Tuesday, August 27, 2013
I have started to show Sisi a box of pictures of my dad, and told her that is her OG (Other Grandpa). She studies the pictures carfeull, and when she is done looking at them, she says, "Bye bye, Other Grandpa!" She will never know this man who took his life while she was still in my belly, and that makes me sad. I know for a fact he would have adored Sisi. He would also be thrilled that she has a bit of Asian look to her (I remember him being bummed that our kids probably wouldn't look at all Korean.) She looks so much like him in this picture on the left...
My dad was so lucky to escape when he did. He got to come to America, and met my mom, and had 3 kids. It begs the question, why didn't he make the most of his freedom? Why could he not wake up everyday and say, "At least I'm not in North Korea anymore!" But I'm realizing, just because he physically left that situation doesn't mean he didn't bear the scars. To a depressed person, anywhere and any situation can feel like Hell.
In grieving over North Korea, my therapist believes I'm grieving over my Dad. Also, supposedly when you turn 30, it's pretty common to go in search of your heritage. I guess the 20's are a little bit of a self-centered decade (understandably), but the 30's is one of looking back and seeing your own life in it's bigger context. So I guess my North Korea obsession isn't that crazy.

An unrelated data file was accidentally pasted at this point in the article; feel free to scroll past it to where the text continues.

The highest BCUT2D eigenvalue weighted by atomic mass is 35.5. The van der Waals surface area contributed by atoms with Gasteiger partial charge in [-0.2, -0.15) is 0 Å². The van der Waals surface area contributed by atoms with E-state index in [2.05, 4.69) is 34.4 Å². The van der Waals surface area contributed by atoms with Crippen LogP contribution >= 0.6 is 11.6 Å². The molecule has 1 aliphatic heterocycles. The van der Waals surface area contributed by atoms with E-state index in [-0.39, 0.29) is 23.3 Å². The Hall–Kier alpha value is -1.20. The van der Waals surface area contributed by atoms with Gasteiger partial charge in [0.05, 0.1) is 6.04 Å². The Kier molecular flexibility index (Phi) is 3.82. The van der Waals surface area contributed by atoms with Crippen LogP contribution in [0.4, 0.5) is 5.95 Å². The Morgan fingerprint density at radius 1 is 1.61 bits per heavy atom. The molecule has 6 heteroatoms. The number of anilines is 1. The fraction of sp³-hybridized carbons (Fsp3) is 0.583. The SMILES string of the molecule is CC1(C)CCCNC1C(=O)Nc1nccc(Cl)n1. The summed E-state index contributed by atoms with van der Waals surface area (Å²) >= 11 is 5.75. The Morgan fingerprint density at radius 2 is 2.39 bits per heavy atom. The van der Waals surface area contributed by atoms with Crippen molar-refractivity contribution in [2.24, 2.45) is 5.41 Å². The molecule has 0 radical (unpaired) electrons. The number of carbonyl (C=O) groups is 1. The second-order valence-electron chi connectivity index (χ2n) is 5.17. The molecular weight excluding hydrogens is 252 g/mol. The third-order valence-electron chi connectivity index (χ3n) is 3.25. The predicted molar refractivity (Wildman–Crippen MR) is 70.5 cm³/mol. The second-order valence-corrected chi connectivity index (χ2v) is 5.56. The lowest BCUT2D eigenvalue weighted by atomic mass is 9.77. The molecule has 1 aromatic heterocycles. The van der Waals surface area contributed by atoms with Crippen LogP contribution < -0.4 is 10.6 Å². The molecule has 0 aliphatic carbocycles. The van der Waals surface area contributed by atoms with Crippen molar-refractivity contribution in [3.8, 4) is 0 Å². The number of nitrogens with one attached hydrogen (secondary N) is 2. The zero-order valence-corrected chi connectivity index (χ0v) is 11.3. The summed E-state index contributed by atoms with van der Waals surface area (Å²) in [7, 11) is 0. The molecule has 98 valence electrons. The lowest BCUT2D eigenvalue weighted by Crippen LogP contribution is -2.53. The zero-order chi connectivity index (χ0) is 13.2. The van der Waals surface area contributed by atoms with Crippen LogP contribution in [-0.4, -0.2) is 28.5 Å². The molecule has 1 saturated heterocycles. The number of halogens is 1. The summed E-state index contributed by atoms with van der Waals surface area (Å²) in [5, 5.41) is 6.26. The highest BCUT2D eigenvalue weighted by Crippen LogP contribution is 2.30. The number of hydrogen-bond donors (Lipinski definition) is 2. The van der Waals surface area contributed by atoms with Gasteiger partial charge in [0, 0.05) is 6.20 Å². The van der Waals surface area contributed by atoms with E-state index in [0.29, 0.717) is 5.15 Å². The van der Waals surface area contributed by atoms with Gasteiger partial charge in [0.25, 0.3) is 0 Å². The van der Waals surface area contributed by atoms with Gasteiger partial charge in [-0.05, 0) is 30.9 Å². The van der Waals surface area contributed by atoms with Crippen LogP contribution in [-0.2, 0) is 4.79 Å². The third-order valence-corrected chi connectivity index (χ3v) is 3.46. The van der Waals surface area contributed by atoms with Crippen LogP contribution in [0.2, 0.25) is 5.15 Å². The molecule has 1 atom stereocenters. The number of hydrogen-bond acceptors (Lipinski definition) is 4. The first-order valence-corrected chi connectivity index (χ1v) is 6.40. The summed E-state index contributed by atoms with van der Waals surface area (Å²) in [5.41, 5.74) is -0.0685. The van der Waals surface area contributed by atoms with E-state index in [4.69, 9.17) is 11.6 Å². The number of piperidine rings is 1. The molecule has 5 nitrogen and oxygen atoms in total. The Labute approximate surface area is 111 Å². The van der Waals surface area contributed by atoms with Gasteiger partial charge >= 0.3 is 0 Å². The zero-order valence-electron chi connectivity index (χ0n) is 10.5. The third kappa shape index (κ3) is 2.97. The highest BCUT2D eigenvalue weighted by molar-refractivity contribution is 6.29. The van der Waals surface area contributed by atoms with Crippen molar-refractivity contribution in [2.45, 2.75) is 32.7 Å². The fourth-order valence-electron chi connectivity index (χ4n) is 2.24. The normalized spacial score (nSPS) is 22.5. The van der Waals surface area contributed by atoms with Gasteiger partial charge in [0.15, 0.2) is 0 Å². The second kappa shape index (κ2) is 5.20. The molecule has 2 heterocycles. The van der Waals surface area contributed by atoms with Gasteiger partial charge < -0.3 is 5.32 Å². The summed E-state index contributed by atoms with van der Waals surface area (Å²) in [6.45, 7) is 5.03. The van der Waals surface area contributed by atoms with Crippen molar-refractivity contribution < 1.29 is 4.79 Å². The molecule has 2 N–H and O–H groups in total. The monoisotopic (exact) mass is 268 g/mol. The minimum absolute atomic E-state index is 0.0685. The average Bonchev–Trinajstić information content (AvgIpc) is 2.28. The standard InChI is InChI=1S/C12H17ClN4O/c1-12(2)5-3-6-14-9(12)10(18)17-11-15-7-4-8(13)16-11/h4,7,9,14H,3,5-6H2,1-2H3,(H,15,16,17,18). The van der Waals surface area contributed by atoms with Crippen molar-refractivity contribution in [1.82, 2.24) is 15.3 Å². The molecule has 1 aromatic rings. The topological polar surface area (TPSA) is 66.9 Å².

Lastly, I've been decluttering to the max. In one week, I sold or gave away about 40% of my possessions. I'm also downgrading to a "dumb" phone, and completely getting rid of our home office and everything in it to make way for one more baby (not yet! but hopefully soon!) At first I didn't see the connection between decluttering and my Dad, but now it's quite clear. He had delusions of striking it rich, and living that materialistic American dream, but that never happened for him. He was always comparing himself to his more successful friends. It seemed like material things could make him happy, but just for a short time. He was always whispering in my ear that I should become something prestigious like a doctor or lawyer. He even hinted how disappointed he was that I squandered my Berkeley degree to become a florist. Fortunately, I never let his pressures direct my life. In fact, I hope I'm taking the opposite route. So anyway, in regards to the decluttering, I'm asking myself, "What will my legacy be? Will Sisi inherit mountains of clutter and shoes and knick knacks, or just the things I really cherish?" With that thought in mind, I've purged anything that I don't use often, and have a renewed sense of appreciation for what we have left. Hopefully I can raise Sisi to be much more than a consumer.
On the anniversary of my Dad's death, you'll find me eating at this super good Korean BBQ in Irvine. I am so sad that my dad will never know the joy of 20.00 all you can eat Korean BBQ where you have exactly 2 hours to eat all the meat you can devour. In obedience to him, who always instructed us to go buck wild at buffets, I always eat so much that the waiters start giving me annoyed looks when I exclaim, "I'm just not full yet! Keep it coming!"
Hopefully this post isn't too ranty or random. Just me trying to process his life and death, which will probably remain somewhat of a mystery to me for as long as I live.